Phoenix employment growth is on the right track, gaining ground in the services industries over the past few years. However, area employment has still not recovered to pre-recession levels. The primary culprit has been construction employment. The decline in construction employment made up about a third, or 80,000 jobs, of the total jobs lost in Phoenix from July 2007 to September 2010. Jobs in the construction sector have since regained only 10,000 jobs. This leaves plenty of upside potential to area labor markets once the housing sector rebounds, yet it is tempering the region’s current recovery.
Growth in Phoenix’s housing market relies partly upon economic conditions outside of Arizona. Underwater homes and the collapse of financial markets during the Great Recession has limited the ability of out-of-staters to buy homes in Arizona. Fortunately, household wealth is now increasing across the U.S. The Case-Shiller 20-City Home Price Index was 24 percent above its recession lows in September. Financial markets have improved, helping investors recover losses. This supports a strengthening Phoenix housing market as the overall U.S. economy improves next year.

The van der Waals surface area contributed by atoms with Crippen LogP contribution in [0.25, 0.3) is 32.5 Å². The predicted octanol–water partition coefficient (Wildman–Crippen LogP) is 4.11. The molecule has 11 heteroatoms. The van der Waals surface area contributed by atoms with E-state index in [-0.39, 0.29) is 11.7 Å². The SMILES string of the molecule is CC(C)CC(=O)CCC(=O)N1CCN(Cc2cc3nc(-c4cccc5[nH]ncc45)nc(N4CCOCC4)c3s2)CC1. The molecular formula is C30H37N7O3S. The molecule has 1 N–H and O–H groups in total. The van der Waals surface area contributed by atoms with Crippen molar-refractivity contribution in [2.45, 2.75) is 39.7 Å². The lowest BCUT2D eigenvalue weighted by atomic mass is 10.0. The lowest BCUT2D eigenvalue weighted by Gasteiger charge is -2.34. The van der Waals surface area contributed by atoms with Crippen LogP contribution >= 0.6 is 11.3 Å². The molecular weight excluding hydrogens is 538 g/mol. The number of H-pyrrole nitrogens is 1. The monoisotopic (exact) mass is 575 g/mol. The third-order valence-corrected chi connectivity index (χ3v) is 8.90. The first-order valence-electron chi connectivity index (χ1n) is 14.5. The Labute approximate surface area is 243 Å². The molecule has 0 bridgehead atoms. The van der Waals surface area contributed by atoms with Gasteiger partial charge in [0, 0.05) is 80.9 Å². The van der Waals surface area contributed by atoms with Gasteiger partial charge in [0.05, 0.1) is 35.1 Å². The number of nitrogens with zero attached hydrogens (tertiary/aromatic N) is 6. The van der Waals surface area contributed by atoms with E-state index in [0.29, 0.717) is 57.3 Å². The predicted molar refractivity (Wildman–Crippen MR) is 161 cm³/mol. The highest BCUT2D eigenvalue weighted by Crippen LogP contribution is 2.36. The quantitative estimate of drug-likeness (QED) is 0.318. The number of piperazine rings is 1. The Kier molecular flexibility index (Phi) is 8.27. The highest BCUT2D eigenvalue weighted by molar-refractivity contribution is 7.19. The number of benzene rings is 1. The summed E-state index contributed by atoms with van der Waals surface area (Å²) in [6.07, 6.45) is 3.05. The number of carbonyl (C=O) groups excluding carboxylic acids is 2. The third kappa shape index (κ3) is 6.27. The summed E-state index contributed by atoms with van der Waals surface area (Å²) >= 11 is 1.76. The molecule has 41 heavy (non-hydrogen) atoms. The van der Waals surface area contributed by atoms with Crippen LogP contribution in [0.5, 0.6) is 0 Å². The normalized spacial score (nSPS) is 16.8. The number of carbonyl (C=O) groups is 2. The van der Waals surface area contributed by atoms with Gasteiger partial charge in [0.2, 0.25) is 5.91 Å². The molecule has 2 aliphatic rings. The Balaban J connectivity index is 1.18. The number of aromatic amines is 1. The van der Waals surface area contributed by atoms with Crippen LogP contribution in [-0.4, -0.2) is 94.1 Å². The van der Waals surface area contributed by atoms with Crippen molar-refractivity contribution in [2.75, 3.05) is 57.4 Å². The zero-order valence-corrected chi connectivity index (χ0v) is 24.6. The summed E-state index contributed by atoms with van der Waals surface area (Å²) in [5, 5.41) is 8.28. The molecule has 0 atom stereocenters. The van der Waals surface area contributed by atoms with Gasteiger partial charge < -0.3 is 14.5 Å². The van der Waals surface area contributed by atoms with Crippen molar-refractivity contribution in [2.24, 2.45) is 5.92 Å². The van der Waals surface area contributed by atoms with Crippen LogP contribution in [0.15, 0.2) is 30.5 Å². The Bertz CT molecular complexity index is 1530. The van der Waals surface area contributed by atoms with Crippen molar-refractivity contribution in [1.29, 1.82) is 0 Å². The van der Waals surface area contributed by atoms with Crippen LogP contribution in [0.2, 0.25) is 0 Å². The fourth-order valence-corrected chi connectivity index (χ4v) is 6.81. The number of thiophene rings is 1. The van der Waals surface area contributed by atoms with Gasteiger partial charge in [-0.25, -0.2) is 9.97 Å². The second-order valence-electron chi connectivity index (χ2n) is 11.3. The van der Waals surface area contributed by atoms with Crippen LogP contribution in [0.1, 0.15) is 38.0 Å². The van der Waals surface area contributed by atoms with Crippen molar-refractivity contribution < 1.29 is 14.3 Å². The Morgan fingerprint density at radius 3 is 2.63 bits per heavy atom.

Phoenix tourism will get a nice boost as the area is set to host this season’s Super Bowl at the University of Phoenix Stadium. The Arizona Cardinals led the NFC West with a record of 11-3 in week 15, clinching their playoff spot. This brings about an interesting discussion regarding the economic impact of the Super Bowl in Phoenix. If two outside teams make it to the Super Bowl, the economic impact is expected to match that of the 2008 Super Bowl played in Glendale, AZ, of around $500 million, as 90,000 fans pour into the metro area. It is less clear if the economic impact will be as strong if the home team makes it all the way to the big game. Either way, the city will be electrified come February 1.
Click here for the complete Phoenix MSA Regional Economic Update:Phoenix 2014Q3.